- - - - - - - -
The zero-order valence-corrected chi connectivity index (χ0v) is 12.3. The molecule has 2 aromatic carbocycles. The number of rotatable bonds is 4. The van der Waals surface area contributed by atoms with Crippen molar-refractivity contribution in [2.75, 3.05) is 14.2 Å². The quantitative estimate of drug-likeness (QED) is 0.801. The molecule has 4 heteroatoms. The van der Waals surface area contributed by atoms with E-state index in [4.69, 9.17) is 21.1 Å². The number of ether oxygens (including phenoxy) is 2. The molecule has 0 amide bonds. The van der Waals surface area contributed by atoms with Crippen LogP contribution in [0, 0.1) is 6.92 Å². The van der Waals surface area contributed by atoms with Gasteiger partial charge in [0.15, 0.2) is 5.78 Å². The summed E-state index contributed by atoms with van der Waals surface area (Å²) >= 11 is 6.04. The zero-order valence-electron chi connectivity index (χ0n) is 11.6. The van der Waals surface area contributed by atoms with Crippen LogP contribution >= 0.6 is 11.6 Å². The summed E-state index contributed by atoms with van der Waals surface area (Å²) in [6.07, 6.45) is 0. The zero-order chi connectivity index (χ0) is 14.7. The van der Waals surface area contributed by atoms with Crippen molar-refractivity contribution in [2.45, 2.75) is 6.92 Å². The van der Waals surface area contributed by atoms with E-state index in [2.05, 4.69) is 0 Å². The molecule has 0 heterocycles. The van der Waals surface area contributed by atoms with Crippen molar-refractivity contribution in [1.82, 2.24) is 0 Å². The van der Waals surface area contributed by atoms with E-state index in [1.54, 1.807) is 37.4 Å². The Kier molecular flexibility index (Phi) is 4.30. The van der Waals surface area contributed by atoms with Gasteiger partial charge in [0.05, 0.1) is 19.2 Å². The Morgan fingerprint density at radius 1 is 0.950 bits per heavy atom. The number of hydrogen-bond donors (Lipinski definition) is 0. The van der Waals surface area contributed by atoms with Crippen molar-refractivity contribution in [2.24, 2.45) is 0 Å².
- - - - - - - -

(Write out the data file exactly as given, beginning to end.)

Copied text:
The zero-order valence-corrected chi connectivity index (χ0v) is 12.3. The molecule has 2 aromatic carbocycles. The number of rotatable bonds is 4. The van der Waals surface area contributed by atoms with Crippen molar-refractivity contribution in [2.75, 3.05) is 14.2 Å². The quantitative estimate of drug-likeness (QED) is 0.801. The molecule has 4 heteroatoms. The van der Waals surface area contributed by atoms with E-state index in [4.69, 9.17) is 21.1 Å². The number of ether oxygens (including phenoxy) is 2. The molecule has 0 amide bonds. The van der Waals surface area contributed by atoms with Crippen LogP contribution in [0, 0.1) is 6.92 Å². The van der Waals surface area contributed by atoms with Gasteiger partial charge in [0.15, 0.2) is 5.78 Å². The summed E-state index contributed by atoms with van der Waals surface area (Å²) >= 11 is 6.04. The zero-order valence-electron chi connectivity index (χ0n) is 11.6. The van der Waals surface area contributed by atoms with Crippen LogP contribution >= 0.6 is 11.6 Å². The summed E-state index contributed by atoms with van der Waals surface area (Å²) in [6.07, 6.45) is 0. The zero-order chi connectivity index (χ0) is 14.7. The van der Waals surface area contributed by atoms with Crippen molar-refractivity contribution in [2.45, 2.75) is 6.92 Å². The van der Waals surface area contributed by atoms with E-state index in [2.05, 4.69) is 0 Å². The molecule has 0 heterocycles. The van der Waals surface area contributed by atoms with Crippen molar-refractivity contribution in [1.82, 2.24) is 0 Å². The van der Waals surface area contributed by atoms with E-state index in [1.54, 1.807) is 37.4 Å². The Kier molecular flexibility index (Phi) is 4.30. The van der Waals surface area contributed by atoms with Gasteiger partial charge in [0.05, 0.1) is 19.2 Å². The Morgan fingerprint density at radius 1 is 0.950 bits per heavy atom. The number of hydrogen-bond donors (Lipinski definition) is 0. The van der Waals surface area contributed by atoms with Crippen molar-refractivity contribution in [2.24, 2.45) is 0 Å².